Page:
If you are currently in the UK, it’s impossible to ignore headlines about David Carrick, the Met Police Officer who pleaded guilty to 49 charges of rape, sexual assault, controlling and coercive behaviour and false imprisonment relating to 12 victims that span two decades. Two weeks ago, news broke that a Met police officer assigned as a ‘Safer Schools Officer’ posted at a school in North London plead guilty to a string of child sexual abuse offences and grooming young girls. Just hours after, Commissioner Mark Rowley admitted that two to three Met police officers will appear in court every week, including more charged with sexual offences and domestic abuse. Yesterday, HM inspector of constabulary Matt Parr said that a review of hiring practices carried out by his team revealed that one in 10 officers should never have been hired, this "adds up to hundreds of people who have joined the police force in the last three years that we don't think should have", he said.
The news that the Metropolitan Police have been employing, promoting, and, in their failure to overlook nine previous reports, facilitating one of the UK’s worst sex offenders is hideous, but unfortunately not surprising. The fact that Carrick is in good company - 800 officers are currently being investigated for over 1,000 sexual and domestic abuse claims - is also not surprising. It is symptomatic of longstanding reports of a culture of misogyny and racism in Britain’s police force and reflected in the fact that out of the 70,000 rapes reported in England and Wales last year, 1.3% resulted in a suspect being charged and less than 1% in a conviction. With this in mind, the latest reports feel horribly familiar. In the past two years alone, leaked Whatsapp messages between officers at Charing Cross Police Station saw colleagues joking about race and abuse, two Met police officers were jailed in December 2021 for taking selfies with the bodies of the two murdered sisters Nicole Smallman and Bibaa Henry, and Sarah Everard was murdered in March 2021 at the hands of a police officer. Sarah's death prompted a wave of protests across the country and the launch of a (failed) action plan by the Metropolitan police aimed at regaining public trust, only for it to be revealed that at least 15 officers have been convicted of crimes since her murder. The Met Police are at a crisis point and public faith in the police is at an all time low.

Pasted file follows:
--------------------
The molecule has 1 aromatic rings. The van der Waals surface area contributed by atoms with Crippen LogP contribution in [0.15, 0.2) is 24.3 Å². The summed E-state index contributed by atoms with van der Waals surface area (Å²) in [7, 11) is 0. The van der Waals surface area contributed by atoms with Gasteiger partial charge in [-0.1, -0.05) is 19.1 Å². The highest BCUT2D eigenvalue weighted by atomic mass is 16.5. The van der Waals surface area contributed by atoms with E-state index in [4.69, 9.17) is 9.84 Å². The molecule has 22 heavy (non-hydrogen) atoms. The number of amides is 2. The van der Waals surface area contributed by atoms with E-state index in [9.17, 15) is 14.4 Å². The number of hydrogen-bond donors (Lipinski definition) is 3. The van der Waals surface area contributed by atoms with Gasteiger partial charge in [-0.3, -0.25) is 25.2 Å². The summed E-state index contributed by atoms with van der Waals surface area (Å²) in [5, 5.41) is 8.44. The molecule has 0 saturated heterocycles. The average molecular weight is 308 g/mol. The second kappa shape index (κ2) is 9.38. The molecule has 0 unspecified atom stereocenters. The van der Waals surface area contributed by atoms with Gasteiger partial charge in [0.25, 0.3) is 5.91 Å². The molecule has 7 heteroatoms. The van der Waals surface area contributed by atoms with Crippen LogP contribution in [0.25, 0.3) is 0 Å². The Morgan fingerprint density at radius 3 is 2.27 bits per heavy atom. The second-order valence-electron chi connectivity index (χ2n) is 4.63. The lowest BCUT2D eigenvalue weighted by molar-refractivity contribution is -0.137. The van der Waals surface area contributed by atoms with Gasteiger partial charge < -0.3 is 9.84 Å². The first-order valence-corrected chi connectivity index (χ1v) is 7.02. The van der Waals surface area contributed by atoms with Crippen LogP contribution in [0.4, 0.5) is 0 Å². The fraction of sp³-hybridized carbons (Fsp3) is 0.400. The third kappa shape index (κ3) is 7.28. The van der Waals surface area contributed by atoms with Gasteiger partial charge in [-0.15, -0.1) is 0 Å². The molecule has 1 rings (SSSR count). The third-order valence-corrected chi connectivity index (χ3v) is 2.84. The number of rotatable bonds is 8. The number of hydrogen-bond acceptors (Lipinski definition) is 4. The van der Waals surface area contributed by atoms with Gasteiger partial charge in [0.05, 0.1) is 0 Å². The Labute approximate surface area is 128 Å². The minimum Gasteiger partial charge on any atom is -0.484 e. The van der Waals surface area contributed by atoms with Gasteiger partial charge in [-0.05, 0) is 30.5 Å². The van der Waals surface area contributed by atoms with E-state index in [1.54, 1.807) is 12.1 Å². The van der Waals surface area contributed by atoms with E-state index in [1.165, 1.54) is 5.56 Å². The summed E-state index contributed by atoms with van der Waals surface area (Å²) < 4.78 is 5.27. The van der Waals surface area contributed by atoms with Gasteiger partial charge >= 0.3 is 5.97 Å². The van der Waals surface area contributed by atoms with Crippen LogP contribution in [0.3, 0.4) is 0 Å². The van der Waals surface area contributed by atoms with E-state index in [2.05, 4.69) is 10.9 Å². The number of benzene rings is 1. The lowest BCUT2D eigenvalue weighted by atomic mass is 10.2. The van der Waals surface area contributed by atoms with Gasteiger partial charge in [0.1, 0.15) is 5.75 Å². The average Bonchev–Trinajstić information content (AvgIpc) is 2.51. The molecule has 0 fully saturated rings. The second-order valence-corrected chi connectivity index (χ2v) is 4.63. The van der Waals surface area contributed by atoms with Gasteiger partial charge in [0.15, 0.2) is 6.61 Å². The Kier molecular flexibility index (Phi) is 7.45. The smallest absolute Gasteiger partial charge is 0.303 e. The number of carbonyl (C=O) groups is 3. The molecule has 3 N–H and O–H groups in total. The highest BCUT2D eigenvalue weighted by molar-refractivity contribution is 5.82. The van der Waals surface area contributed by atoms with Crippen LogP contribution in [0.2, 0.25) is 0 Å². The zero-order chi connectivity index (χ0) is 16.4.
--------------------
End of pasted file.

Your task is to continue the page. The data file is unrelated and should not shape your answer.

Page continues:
We’re particularly concerned about the heightened vulnerability of those currently experiencing, or who will experience, abuse, assault, rape and other forms of violence who no longer feel safe reporting to the police. We support calls for a radical transformation of a system that is ‘diseased’ - but this kind of change takes time, and what will happen to victims of crime in the meantime? Urgent, collective action is required to ensure that victims and survivors of domestic abuse, harassment and sexual violence are not further isolated or discouraged from seeking support.